Customer Testimonials


Many companies use online customer case studies to validate products and services and support the sales process. But prospects are now inured to text and graphics, which fail to capture authentic insight and enthusiasm. Now, however, it's possible to convey emotion and authenticity through video. Successful digital marketers are deploying video-enabled apps that feature customers telling their stories alongside interactive elements that encourage users to click for more information or learn more about the person speaking. Marketers can create this enhanced experience in hours with calls to action that offer a return on investment significantly higher than standard testimonials achieve today.

Product Announcements

Another area where video shines is communicating product announcements in a more compelling and engaging way. Unique to traditional product collateral of the past, especially standard text descriptions seen on most sites, video-enabled apps funnel interest deeper into the organization. By "branching" the video, which gives users control over the experience, it's possible to create a more personalized interaction where the prospect tells a marketer a lot about their interests by how they interact with the video app. So, for an extra hour or so of work by the marketer, a vanilla product announcement is turned into a powerful engagement tool that simultaneously tells a story and pulls prospects in for targeted follow-up and lead-nurturing.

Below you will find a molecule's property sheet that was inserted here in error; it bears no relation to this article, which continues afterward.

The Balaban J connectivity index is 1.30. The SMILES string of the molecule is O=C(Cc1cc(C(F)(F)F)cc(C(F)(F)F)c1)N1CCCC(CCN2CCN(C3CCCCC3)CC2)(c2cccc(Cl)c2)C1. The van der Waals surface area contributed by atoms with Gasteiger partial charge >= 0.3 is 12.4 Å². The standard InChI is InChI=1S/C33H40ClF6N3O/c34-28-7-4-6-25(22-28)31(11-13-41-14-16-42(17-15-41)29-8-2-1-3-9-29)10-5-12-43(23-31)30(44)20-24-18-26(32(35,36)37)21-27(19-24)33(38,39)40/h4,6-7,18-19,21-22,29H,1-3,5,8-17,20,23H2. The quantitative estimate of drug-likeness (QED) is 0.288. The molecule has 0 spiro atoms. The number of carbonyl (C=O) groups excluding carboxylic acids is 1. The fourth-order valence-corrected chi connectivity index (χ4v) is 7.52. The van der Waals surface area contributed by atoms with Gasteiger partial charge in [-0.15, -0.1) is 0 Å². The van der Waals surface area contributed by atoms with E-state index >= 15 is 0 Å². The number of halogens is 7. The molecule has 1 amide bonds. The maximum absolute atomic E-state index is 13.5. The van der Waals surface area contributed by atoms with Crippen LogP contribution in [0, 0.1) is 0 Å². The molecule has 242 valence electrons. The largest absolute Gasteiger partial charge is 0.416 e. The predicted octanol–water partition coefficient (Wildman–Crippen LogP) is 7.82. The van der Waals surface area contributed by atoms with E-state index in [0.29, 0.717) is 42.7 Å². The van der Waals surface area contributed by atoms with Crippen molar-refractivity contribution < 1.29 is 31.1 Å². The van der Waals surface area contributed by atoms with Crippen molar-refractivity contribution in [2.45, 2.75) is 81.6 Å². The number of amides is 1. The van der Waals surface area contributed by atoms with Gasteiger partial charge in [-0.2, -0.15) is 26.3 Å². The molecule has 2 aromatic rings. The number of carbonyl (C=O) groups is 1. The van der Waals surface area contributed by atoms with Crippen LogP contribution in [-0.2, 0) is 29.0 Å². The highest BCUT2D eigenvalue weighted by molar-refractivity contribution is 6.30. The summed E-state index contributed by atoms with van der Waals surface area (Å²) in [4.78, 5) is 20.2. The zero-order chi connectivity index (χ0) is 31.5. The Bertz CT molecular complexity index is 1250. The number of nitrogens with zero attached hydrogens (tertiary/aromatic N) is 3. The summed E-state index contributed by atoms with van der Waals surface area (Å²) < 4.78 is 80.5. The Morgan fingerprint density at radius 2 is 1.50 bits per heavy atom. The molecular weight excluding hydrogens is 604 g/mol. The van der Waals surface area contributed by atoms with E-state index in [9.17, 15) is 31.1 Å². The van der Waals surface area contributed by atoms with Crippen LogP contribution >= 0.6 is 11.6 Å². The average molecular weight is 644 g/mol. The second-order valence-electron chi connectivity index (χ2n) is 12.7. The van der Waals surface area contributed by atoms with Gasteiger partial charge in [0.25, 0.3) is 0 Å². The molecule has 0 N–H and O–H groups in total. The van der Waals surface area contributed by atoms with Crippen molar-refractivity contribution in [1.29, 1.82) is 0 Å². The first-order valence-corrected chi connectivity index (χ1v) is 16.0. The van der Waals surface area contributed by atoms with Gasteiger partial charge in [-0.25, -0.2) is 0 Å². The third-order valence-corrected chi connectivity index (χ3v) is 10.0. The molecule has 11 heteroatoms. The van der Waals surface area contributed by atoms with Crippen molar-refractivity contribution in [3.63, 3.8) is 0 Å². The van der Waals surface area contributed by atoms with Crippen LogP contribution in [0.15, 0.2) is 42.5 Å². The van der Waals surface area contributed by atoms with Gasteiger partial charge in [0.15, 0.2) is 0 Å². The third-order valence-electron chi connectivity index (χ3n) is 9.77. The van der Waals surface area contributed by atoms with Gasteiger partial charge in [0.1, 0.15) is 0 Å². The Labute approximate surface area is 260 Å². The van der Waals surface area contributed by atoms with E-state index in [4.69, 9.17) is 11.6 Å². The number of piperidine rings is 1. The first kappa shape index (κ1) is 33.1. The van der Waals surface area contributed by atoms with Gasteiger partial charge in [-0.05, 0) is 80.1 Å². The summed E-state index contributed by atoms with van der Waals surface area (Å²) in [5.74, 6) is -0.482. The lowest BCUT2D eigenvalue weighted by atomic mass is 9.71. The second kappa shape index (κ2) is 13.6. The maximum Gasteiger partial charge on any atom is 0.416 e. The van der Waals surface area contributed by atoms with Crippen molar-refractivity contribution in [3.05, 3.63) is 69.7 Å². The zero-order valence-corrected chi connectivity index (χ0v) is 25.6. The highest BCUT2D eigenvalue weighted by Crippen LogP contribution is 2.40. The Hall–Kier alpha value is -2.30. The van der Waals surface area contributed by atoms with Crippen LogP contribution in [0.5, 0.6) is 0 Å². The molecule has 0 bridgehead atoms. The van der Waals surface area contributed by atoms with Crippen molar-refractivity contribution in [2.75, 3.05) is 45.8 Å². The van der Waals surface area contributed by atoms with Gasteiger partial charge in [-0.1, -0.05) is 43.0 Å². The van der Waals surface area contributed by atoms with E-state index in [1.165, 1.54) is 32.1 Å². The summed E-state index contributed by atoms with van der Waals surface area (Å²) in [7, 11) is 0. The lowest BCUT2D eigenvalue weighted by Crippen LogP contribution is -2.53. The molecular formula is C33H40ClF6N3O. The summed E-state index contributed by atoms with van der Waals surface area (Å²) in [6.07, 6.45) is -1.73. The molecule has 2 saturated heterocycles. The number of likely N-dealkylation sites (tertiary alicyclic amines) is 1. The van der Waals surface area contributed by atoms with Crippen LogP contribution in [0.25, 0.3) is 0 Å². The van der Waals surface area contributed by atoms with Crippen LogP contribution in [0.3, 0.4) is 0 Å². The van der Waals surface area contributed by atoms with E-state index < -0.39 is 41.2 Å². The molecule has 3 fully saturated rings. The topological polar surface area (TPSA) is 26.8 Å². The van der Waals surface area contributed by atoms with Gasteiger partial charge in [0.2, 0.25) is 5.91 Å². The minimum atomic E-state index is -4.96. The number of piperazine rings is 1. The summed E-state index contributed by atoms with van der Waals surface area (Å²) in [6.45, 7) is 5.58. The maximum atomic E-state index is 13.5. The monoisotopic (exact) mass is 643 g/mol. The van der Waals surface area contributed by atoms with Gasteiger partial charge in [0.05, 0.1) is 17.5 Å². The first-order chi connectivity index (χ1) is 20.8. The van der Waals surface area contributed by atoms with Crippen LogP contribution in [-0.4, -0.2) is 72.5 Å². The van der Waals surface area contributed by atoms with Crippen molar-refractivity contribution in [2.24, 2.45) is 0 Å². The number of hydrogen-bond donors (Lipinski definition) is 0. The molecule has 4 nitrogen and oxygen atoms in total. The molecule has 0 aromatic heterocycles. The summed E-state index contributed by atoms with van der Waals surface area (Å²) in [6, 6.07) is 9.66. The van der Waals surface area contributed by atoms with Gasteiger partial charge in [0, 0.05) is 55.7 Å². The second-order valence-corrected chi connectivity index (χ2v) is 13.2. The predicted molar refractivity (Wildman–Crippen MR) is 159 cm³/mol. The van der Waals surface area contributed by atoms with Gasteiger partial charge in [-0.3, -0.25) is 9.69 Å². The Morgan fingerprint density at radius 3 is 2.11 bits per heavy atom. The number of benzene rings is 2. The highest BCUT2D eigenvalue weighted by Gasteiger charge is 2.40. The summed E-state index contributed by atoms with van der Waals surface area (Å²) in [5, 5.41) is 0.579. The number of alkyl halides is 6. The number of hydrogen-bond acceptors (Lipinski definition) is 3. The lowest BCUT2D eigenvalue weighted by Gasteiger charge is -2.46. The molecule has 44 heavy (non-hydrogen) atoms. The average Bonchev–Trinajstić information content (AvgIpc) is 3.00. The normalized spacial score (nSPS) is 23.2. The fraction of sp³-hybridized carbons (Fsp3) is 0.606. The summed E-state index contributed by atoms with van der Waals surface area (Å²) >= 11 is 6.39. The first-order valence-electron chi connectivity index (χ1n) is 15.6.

8 comments about "Time To Get On The Apps Bandwagon ".
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  1. Ruth Barrett from EarthSayers.tv, March 16, 2010 at 2:45 p.m.

    Am in slow reading group this morning. Can you cite examples of a video-enabled app? Who is writing these apps?

  2. Thom Kennon from Free Radicals, March 16, 2010 at 3:02 p.m.

    I actually think apps will soon be creaky artifacts of this transitional age between robust fixed web computing and the future of mobile web computing.

    These future mobile OS and software suites will transparently include & support much if not all of the one-off utilities and functions we currently require a whole mess of unconnected and disparate standalone apps to perform and enjoy. Yuck - it's a chocolate (access/identity) mess!...

    Now you start to see where Google's been heading with with Android and Google Docs and Chrome and their cloud, dontcha?...